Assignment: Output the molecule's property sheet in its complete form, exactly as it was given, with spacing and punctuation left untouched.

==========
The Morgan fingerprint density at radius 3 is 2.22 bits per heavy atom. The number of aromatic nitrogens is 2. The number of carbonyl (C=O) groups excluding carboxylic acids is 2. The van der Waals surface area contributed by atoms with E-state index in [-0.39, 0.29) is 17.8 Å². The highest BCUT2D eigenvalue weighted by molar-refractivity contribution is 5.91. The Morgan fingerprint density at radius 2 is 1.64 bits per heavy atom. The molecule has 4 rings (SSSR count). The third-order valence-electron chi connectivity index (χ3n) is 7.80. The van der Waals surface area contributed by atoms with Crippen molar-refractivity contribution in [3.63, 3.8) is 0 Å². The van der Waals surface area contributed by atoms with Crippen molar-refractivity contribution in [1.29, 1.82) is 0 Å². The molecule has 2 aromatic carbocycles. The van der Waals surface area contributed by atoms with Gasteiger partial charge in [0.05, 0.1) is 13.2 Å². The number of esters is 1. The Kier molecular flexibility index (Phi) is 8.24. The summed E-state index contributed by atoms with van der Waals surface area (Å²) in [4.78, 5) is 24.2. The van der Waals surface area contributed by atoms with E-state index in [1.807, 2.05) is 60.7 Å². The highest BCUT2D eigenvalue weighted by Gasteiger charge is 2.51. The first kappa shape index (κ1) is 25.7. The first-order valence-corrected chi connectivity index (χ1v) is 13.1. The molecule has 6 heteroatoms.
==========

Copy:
The Morgan fingerprint density at radius 3 is 2.22 bits per heavy atom. The number of aromatic nitrogens is 2. The number of carbonyl (C=O) groups excluding carboxylic acids is 2. The van der Waals surface area contributed by atoms with E-state index in [-0.39, 0.29) is 17.8 Å². The highest BCUT2D eigenvalue weighted by molar-refractivity contribution is 5.91. The Morgan fingerprint density at radius 2 is 1.64 bits per heavy atom. The molecule has 4 rings (SSSR count). The third-order valence-electron chi connectivity index (χ3n) is 7.80. The van der Waals surface area contributed by atoms with Crippen molar-refractivity contribution in [3.63, 3.8) is 0 Å². The van der Waals surface area contributed by atoms with Crippen molar-refractivity contribution in [1.29, 1.82) is 0 Å². The molecule has 2 aromatic carbocycles. The van der Waals surface area contributed by atoms with Gasteiger partial charge in [0.05, 0.1) is 13.2 Å². The number of esters is 1. The Kier molecular flexibility index (Phi) is 8.24. The summed E-state index contributed by atoms with van der Waals surface area (Å²) in [4.78, 5) is 24.2. The van der Waals surface area contributed by atoms with E-state index in [1.807, 2.05) is 60.7 Å². The highest BCUT2D eigenvalue weighted by Gasteiger charge is 2.51. The first kappa shape index (κ1) is 25.7. The first-order valence-corrected chi connectivity index (χ1v) is 13.1. The molecule has 6 heteroatoms.